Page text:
Global (Robin Records)
Reviewed by Bill Holmes
First of all, stop laughing. If you pass up the first new Cowsills
record in thirty years, it's YOUR loss. Yes, we're talking about John and Susan and Paul
and Bob Cowsill, whose hits like "The Rain The Park And Other Things" and
"Hair" topped the charts in the late sixties. A true family act (did The
Partridge Family ever fess up and pay props?), The Cowsills featured great sibling
harmony driving sunny pop songs with just a touch of psychedelia, not an unusual
combination considering the era. In the nineties those same strong harmonies are now
framed by solid pop melodies and ringing guitar tones. Wisely, their material and
arrangements mine their maturity instead of trying to recapture the past, and the result
is a solid effort that will rank among the years best pop releases.
Bob Cowsill wrote all the songs (some co-written with wife Mary Jo)
and along with sister Susan handles most of the lead vocals. Brother John sings lead on
the first track "What About Love" which, except for the chorus, is very
reminiscent of Daltrey fronting the early Who (speaking of sixties pop bands!). Bob's
slightly raspy voice is dead-on for the rest of the songs - all Byrdsian 12-string guitars
and mid-tempo rock hung on great hooks (and in the case of "You've Got No Time",
TWO great hooks!). The rhythm section of drummer John and bassist Robby Scharf is solid
The band members' association with REM and Dwight Twilley isn't lost
here - if you like the feel of those artists you'll find a plateful of good eating here.
"What I Believe" has that great Records/Searchers buzz while "I Be
Low" mines the best of Fleetwood Mac era Lindsey Buckingham. Along with the jangly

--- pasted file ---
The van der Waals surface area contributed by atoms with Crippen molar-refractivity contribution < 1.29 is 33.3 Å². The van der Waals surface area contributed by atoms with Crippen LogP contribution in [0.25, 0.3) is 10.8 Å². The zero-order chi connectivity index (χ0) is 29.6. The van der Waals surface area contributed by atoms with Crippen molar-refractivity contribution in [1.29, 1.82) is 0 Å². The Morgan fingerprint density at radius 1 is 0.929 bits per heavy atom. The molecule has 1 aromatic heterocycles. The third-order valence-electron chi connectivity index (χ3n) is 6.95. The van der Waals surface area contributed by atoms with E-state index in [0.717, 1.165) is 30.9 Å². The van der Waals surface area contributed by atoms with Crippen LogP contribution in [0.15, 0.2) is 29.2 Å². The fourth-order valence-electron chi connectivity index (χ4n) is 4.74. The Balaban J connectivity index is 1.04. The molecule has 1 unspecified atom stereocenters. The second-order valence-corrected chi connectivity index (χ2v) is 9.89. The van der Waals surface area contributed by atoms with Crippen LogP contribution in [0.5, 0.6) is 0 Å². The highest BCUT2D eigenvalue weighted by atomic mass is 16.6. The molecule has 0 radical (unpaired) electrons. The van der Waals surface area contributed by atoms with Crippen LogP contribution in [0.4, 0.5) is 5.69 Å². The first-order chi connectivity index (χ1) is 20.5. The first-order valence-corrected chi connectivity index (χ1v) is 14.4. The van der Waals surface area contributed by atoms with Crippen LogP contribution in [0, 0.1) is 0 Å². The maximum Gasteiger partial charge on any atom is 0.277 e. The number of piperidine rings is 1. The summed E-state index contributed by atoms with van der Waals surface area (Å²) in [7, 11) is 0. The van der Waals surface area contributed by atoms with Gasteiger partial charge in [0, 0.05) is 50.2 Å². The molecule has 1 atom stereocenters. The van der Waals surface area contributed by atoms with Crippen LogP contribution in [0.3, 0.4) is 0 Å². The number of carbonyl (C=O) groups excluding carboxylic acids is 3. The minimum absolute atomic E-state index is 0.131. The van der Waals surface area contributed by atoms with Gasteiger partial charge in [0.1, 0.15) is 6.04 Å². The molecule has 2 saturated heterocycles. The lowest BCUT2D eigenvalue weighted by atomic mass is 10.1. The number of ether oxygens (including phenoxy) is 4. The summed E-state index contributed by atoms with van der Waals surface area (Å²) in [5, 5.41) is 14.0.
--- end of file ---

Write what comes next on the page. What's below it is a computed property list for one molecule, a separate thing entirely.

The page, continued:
pop, though, you'll find the Neil Young like leads by Bob and some great guest work by The
Knack's Burton Averre snaking low in the mix. And special mention must be made about
Susan Cowsill, a great vocalist who only makes everything she touches a notch better.
You've no doubt heard her work with many other bands like The Continental Drifters and the
aforementioned Twilley; she also stole the show away from everyone else on Jules Shear's
duets album Between Us. Her leads on Global's "Far Away" and "Cross That
Line" are outstanding. I'll say it again - Susan Cowsill might just be the most
underrated vocalist on the scene.
Perhaps the record's most poignant moment is the closing piece
"Some Good Years", a beautiful piece juxtaposing past accomplishments with a
hopeful eye to the future. My sentiments exactly! We need more music like this. Rumor has
it that some record companies loved the record but backed off when they found out who the
band was (ironically, the same rumor exists about the latest Dwight Twilley record). That
doesn't mean YOU have to be stupid, too! Go get this record right now! Global can be found
at independent record stores or through the Robin Records web page (www.robinrecords.com).
© 1998 Bill Holmes and Cosmik Debris